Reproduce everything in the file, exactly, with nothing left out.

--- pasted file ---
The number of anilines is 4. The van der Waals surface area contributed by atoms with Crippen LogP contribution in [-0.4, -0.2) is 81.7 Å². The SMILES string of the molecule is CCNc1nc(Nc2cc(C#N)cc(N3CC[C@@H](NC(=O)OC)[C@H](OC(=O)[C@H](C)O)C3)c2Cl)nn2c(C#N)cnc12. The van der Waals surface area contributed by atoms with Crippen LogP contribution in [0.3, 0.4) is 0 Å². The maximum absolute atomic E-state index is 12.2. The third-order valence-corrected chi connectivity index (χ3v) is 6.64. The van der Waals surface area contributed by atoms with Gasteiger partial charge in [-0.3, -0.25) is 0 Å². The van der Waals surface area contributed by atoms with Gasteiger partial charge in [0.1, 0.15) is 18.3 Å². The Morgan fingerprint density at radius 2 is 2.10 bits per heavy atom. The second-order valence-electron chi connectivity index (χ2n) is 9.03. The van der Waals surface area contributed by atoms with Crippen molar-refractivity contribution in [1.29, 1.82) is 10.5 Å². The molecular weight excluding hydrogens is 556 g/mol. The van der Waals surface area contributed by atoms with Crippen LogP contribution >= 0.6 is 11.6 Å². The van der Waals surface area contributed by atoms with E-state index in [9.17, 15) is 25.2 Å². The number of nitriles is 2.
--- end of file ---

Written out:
The number of anilines is 4. The van der Waals surface area contributed by atoms with Crippen LogP contribution in [-0.4, -0.2) is 81.7 Å². The SMILES string of the molecule is CCNc1nc(Nc2cc(C#N)cc(N3CC[C@@H](NC(=O)OC)[C@H](OC(=O)[C@H](C)O)C3)c2Cl)nn2c(C#N)cnc12. The van der Waals surface area contributed by atoms with Crippen LogP contribution in [0.3, 0.4) is 0 Å². The maximum absolute atomic E-state index is 12.2. The third-order valence-corrected chi connectivity index (χ3v) is 6.64. The van der Waals surface area contributed by atoms with Gasteiger partial charge in [-0.3, -0.25) is 0 Å². The van der Waals surface area contributed by atoms with Gasteiger partial charge in [0.1, 0.15) is 18.3 Å². The Morgan fingerprint density at radius 2 is 2.10 bits per heavy atom. The second-order valence-electron chi connectivity index (χ2n) is 9.03. The van der Waals surface area contributed by atoms with Crippen molar-refractivity contribution in [1.29, 1.82) is 10.5 Å². The molecular weight excluding hydrogens is 556 g/mol. The van der Waals surface area contributed by atoms with Crippen LogP contribution >= 0.6 is 11.6 Å². The van der Waals surface area contributed by atoms with E-state index in [9.17, 15) is 25.2 Å². The number of nitriles is 2.